George Ezra

George Ezra - Staying at Tamara's (Album Review)

‘Staying at Tamara’s’, George Ezra’s second album, has been accompanied by the kind of major label fanfare that suggests the British singer-songwriter is here to stay.

Written by: Jacob Brookman | Date: Thursday, 29 March 2018

Courtney Marie Andrews

Courtney Marie Andrews - May Your Kindness Remain (Album Review)

Photo: Laura E. Partain   During the early part of her career, Courtney Marie Andrews released a string of under the radar folk albums. If those formative LPs were her caterpillar phase, then 2016’s ‘Honest Life’ began an artistic metamorphosis that’s culminated in ‘May Your Kindness Remain’, a soulful, gospel-tinted record where she’s blossomed into a butterfly.

Written by: Simon Ramsay | Date: Thursday, 29 March 2018

David Byrne

David Byrne - American Utopia (Album Review)

David Byrne is feeling buoyant. Despite all that is wrong with the world (and the USA in particular), he is choosing to answer it with relentless positivity. The title ‘American Utopia’ isn’t exactly tongue in cheek; Byrne is clearly not happy about the way things are going but is certain that we can get to the bottom of the problem.

Written by: Ben Gallivan | Date: Wednesday, 28 March 2018

Sunflower Bean

Sunflower Bean - Twentytwo in Blue (Album Review)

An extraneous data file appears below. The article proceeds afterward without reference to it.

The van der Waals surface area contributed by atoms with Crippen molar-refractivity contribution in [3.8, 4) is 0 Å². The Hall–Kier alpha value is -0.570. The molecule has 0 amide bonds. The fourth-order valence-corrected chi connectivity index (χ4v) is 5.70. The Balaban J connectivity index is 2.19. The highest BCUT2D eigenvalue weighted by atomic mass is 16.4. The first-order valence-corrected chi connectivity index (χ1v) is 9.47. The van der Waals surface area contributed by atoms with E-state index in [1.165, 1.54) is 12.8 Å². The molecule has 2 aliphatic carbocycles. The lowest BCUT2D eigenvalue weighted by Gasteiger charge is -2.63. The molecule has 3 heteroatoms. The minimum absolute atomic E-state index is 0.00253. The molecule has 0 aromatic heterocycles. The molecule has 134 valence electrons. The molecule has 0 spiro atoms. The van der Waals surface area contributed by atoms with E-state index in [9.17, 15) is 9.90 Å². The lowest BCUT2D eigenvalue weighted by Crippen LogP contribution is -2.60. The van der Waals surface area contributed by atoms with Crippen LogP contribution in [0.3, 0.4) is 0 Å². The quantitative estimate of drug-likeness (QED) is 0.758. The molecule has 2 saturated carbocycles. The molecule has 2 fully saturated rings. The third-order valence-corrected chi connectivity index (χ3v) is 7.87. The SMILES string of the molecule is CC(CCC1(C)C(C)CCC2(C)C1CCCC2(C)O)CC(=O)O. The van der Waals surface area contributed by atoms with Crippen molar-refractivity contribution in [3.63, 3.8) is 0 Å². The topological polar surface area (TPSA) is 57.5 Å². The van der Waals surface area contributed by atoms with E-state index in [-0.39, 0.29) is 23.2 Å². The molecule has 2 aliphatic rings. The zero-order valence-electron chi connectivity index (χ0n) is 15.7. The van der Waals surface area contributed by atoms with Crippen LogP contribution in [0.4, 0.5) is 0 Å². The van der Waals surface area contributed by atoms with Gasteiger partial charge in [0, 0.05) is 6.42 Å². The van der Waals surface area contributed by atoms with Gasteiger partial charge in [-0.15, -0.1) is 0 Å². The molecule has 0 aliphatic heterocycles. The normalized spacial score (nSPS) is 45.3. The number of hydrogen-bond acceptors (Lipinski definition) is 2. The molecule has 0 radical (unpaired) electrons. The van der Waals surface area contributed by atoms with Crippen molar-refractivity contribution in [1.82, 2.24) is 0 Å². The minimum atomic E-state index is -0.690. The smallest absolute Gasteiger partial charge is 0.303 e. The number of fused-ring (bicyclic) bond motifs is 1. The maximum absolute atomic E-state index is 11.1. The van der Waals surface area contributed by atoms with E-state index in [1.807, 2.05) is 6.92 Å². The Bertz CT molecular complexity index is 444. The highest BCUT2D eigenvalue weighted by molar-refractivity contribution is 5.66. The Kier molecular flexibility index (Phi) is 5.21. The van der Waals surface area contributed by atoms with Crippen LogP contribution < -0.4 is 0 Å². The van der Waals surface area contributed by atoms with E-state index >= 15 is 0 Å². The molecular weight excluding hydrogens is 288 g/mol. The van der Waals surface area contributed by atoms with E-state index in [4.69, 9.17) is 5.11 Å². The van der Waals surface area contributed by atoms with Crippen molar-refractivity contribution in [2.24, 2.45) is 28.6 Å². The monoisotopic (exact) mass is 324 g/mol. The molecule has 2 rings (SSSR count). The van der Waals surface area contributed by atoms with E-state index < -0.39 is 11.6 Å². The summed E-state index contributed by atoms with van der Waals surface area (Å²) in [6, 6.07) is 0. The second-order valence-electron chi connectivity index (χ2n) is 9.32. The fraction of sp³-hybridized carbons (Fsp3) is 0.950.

Sunflower Bean practically asked for the ‘saviours of rock and roll’ label with their 2016 debut, ‘Human Ceremony’, a collection of spunky tunes evoking the golden days of psychedelia, glam and shoegaze. Hell, their guitarist was even a dead ringer for a young Bob Dylan.

Written by: Liam Turner | Date: Tuesday, 27 March 2018

Jack White

Jack White - Boarding House Reach (Album Review)

While Jack White has never been the most kempt figure, his music has always possessed meticulous attention to detail. The fact his long-running blues-rock band the White Stripes wore strictly colour coordinated outfits only reinforces the perception that he's a rigorous self-editor with a penchant for regimentalism.

Written by: Jonathan Rimmer | Date: Monday, 26 March 2018

Lucy Dacus

Lucy Dacus - Historian (Album Review)

Photo: Dustin Condren Lucy Dacus doesn’t primarily see herself as a songwriter. But the success of her debut album, ‘No Burden’, particularly the track I Don’t Want To Be Funny Anymore, led her to contemplate the responsibilities of her new role. This is, in part, what led her to call her second album ‘Historian’.

Written by: Jennifer Geddes | Date: Monday, 26 March 2018

Titus Andronicus

Titus Andronicus - A Productive Cough (Album Review)

Photo: Ray Concepcion  The Titus Andronicus line up is a merry go round revolving around singer, songwriter and guitarist Patrick Stickles. Each new iteration has yielded fresh, unique noise-scapes, making them less a band and more an anarchic art project.

Written by: Milly McMahon | Date: Friday, 23 March 2018

The Breeders

The Breeders - All Nerve (Album Review)